If you fish you need the right rod for the right fish and the right fly for the time of day, time of year, and nearly every other variable you can imagine. I saw this first hand as my husband continued to switch flies as we spent a weekend catching and releasing.
If you knit, you need the right-sized needles and the right yarn weight for the pattern.
Like most endeavors, the right equipment makes the task easier. This includes the kitchen. One of my must-have tools are quality pots and pans. In my ideal kitchen, a heavy bottomed 10-inch skillet, a 12-inch skillet with a lid, an 8-quart pot, a 3- or 4-quart saucepan, and a Dutch oven line the shelves. If they are made of high-quality stainless steel, these pieces are virtually indestructible and can go from stove to oven to dishwasher. They can also be expensive investments. I think they’re worth the investment because they last for a lifetime. They’ll also help you be a better cook because a thick-bottomed pan distributes heat well so food cooks more evenly and is less likely to burn. You can see more of my kitchen equipment must haves on the Books and More tab.
Non-stick pan specifics
Speaking of cookware, do you cook with non-stick pans? They are great for flipping a pancake or sliding an egg onto a plate. But that non-stick finish demands special care. Excessive heat and scratching the surface damages the non-stick coating, which causes it to crack or flake.
A nonstick pan needs something to cook, so the manufacturers suggest not using a shot of aerosol spray oil or cooking “dry” in it, like toasting rice. The preferred and recommended way to use a nonstick pan is with a thin coat of oil, fat, or liquid added after the pan has heated for a couple of minutes. Low to medium-low heat is best for non-stick cookware.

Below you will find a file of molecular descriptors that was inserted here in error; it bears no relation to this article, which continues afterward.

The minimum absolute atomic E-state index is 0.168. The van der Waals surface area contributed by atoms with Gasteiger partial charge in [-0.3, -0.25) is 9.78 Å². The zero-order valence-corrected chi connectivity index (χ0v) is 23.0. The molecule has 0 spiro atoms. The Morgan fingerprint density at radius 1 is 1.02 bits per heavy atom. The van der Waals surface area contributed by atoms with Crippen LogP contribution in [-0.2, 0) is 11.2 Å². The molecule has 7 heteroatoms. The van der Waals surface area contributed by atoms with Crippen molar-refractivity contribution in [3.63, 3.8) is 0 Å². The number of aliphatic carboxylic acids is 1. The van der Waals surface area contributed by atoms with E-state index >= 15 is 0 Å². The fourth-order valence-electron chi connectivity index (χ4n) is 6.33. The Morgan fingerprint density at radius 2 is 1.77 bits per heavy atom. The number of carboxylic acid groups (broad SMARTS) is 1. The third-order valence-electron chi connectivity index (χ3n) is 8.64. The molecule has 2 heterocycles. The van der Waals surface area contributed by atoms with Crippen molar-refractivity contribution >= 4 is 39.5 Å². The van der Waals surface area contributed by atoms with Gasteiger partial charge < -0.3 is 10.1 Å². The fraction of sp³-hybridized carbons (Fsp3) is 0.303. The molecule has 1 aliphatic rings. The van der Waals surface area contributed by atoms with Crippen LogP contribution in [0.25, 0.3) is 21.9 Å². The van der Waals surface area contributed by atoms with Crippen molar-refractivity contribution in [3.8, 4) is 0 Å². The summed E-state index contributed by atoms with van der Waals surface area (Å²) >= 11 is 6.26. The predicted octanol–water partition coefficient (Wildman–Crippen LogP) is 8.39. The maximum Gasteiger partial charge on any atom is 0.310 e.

Metal utensils scratch the surface, so use wood or heat-resistant spoons, spatulas, and tongs for stirring and turning. I use a wooden spoon my dad carved from cherry wood (pictured above). Thanks, Dad!
He also carved this pear!
For clean up, non-stick should not go in the dishwasher because high heat and harsh detergents corrode and dry out the surface. Rather than the dishwasher, wash in warm, soapy water and avoid using abrasive cleaners, hard brushes, or metallic scrub brushes – they scratch the pan.
Asparagus Mushroom Frittata Your Way
I use a non-stick skillet or a cast iron to make a frittata. Besides the mixing bowl, it’s a one-pan meal! A frittata is a mixture of eggs, cheese, and other ingredients, such as vegetables or meats. It is very accommodating. If you have tomatoes, toss some in. Leftover pasta is a great addition. Asparagus, mushrooms, peppers, spinach, or herbs? Yep, they all work in a frittata. A variety of cheeses can be used, such as Parmesan, ricotta, feta or goat cheese. Plus a frittata may be served warm or at room temperature. With a green salad, on the side, you have dinner. Now you see why frittatas are a go-to recipe for me!Print
Asparagus Mushroom Frittata
- 2 tablespoons butter, divided
- 1 tablespoon oil
- 2 cups diced potatoes
- 8 eggs
- 1 to 2 cups cooked vegetables such as mushrooms, asparagus, red peppers, spinach
- 2 tablespoons Parmesan, grated
- 1/4 cup feta cheese or goat cheese, crumbles
- 1/2 teaspoon salt
- 1/2 teaspoon pepper
- 2 tablespoons flour
- 1/2 teaspoon baking powder
- Preheat oven to 350 degrees.
- Melt 1 tablespoon of the butter and oil in an ovenproof skillet over medium-low heat. Add the potatoes and cook without stirring, about 6 minutes. Turn the potatoes over cook 6-8 minutes more. Melt the remaining butter in a small dish in the microwave. Let cool slightly.
- Meanwhile, whisk the eggs in a large bowl, stir in the vegetables, cheese, melted butter, salt and pepper. Sprinkle the flour and baking powder over the egg mixture and stir just until mixed.
- Pour the egg mixture over the potatoes and place the pan in the center of the oven. Bake until frittata is browned and puffed, about 45 minutes until a knife inserted into the center comes out clean.